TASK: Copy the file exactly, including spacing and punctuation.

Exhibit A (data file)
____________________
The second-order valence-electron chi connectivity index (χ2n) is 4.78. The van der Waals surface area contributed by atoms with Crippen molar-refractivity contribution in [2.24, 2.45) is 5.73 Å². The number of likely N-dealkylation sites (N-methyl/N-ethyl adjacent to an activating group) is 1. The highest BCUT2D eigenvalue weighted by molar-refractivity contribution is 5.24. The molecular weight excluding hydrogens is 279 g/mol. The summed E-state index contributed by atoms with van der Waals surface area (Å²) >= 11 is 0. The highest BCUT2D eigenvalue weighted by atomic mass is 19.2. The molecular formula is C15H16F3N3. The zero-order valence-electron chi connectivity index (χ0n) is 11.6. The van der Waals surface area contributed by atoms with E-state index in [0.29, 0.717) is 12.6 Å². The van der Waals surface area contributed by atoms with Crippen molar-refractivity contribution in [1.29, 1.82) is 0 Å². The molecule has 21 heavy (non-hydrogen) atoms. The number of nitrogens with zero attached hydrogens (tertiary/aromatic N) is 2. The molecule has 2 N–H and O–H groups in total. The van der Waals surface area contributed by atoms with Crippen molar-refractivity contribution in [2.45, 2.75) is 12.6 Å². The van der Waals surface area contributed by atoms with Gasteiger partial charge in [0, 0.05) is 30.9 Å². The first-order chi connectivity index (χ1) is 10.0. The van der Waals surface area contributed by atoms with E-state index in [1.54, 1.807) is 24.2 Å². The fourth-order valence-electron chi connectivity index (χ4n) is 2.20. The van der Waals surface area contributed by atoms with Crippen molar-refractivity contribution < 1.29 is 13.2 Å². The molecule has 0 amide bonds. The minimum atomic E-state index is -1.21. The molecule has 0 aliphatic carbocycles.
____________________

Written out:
The second-order valence-electron chi connectivity index (χ2n) is 4.78. The van der Waals surface area contributed by atoms with Crippen molar-refractivity contribution in [2.24, 2.45) is 5.73 Å². The number of likely N-dealkylation sites (N-methyl/N-ethyl adjacent to an activating group) is 1. The highest BCUT2D eigenvalue weighted by molar-refractivity contribution is 5.24. The molecular weight excluding hydrogens is 279 g/mol. The summed E-state index contributed by atoms with van der Waals surface area (Å²) >= 11 is 0. The highest BCUT2D eigenvalue weighted by atomic mass is 19.2. The molecular formula is C15H16F3N3. The zero-order valence-electron chi connectivity index (χ0n) is 11.6. The van der Waals surface area contributed by atoms with E-state index in [0.29, 0.717) is 12.6 Å². The van der Waals surface area contributed by atoms with Crippen molar-refractivity contribution in [1.29, 1.82) is 0 Å². The molecule has 21 heavy (non-hydrogen) atoms. The number of nitrogens with zero attached hydrogens (tertiary/aromatic N) is 2. The molecule has 2 N–H and O–H groups in total. The van der Waals surface area contributed by atoms with Crippen molar-refractivity contribution in [2.45, 2.75) is 12.6 Å². The van der Waals surface area contributed by atoms with Gasteiger partial charge in [0, 0.05) is 30.9 Å². The first-order chi connectivity index (χ1) is 10.0. The van der Waals surface area contributed by atoms with E-state index in [1.54, 1.807) is 24.2 Å². The fourth-order valence-electron chi connectivity index (χ4n) is 2.20. The van der Waals surface area contributed by atoms with Crippen molar-refractivity contribution < 1.29 is 13.2 Å². The molecule has 0 amide bonds. The minimum atomic E-state index is -1.21. The molecule has 0 aliphatic carbocycles.